For the previous installment of the LHENA Loans Saga see this post.
Here’s the new proposal from last month’s board meeting, which completely disregards the spirit of what was done in November. All the “free” money (0%, forgivable), and the resistance of some folks to placing income restrictions on that free money, is something I have always found puzzling. It occurred to me today to do the math on the distribution of housing money broken down by building size.
|Houshold data from mncompass.org.|
I often point out that we’re an 80%-plus renter neighborhood. Of course, some of those renters live in 1-4 unit buildings (duplexes, triplexes, etc). But 68% of people in Lowry Hill East live in buildings containing more than four units, and that number includes a lot of homeowners living in condos. Despite this, only 21% of housing money is going specifically to buildings larger than four units.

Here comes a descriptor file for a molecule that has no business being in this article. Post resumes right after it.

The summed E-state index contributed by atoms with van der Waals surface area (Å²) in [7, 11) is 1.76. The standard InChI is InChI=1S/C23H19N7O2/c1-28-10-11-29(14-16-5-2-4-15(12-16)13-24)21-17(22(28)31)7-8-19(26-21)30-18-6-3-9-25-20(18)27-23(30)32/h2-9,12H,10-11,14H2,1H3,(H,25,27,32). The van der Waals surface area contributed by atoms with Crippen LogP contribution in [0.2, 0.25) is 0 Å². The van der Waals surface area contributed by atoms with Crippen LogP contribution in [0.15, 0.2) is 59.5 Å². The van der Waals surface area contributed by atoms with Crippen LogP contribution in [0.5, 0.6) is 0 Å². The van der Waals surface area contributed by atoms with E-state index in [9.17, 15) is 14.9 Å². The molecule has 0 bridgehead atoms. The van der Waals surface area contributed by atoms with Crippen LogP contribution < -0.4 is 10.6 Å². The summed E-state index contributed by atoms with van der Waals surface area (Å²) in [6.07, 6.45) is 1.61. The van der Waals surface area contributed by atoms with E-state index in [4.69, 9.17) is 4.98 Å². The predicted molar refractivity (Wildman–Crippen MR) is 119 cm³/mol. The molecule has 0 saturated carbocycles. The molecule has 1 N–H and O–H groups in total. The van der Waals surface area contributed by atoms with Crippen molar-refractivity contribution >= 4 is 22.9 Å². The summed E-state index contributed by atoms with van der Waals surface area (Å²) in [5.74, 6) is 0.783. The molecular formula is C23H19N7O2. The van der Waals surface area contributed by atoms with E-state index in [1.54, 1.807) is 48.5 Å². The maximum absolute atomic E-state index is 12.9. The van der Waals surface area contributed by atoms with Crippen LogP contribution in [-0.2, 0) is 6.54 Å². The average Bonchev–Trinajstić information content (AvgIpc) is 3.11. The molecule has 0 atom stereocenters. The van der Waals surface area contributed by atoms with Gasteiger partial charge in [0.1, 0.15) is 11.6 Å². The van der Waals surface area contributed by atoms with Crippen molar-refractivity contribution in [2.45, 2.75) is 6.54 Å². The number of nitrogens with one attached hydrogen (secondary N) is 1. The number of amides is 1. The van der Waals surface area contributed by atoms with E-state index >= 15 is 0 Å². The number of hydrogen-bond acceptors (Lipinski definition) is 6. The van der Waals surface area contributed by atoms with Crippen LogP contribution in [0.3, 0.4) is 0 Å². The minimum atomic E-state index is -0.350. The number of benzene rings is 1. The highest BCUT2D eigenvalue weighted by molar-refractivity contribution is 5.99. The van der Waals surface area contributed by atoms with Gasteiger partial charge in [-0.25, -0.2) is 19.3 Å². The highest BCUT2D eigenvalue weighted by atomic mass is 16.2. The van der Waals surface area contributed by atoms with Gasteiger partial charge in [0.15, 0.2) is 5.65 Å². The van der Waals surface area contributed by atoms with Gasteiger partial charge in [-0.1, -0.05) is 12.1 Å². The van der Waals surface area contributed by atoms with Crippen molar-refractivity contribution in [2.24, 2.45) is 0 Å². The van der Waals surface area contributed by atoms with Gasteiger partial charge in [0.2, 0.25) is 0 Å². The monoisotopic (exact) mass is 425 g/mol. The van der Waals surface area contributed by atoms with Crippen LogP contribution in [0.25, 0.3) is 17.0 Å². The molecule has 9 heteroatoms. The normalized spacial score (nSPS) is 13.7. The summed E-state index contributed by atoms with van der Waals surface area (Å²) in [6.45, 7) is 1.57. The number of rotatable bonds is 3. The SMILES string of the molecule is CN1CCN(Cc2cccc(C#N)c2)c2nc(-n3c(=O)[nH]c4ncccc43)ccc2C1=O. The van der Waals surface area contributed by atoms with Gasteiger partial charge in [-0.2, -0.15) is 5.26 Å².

Here’s another odd number: among the funds ($500,814) devoted to 1-4 unit buildings, $166,943 is forgivable. Even this smaller slice of forgivable money is more (by $8) than the total amount ($166,935) set aside for buildings larger than four units.
In addition to the problem of unbalanced allocation, I still say owners of historic, half-million-dollar Healy mansions should have to pay the money back at 3% like the rest of the neighborhood. If you agree, come to tonight’s LHENA meeting: 7 PM, Jefferson media center.
Post-Meeting Update: “Historic Preservation Loans” were changed to reflect November’s community vote. They will be paid back over 10 years at 0% interest.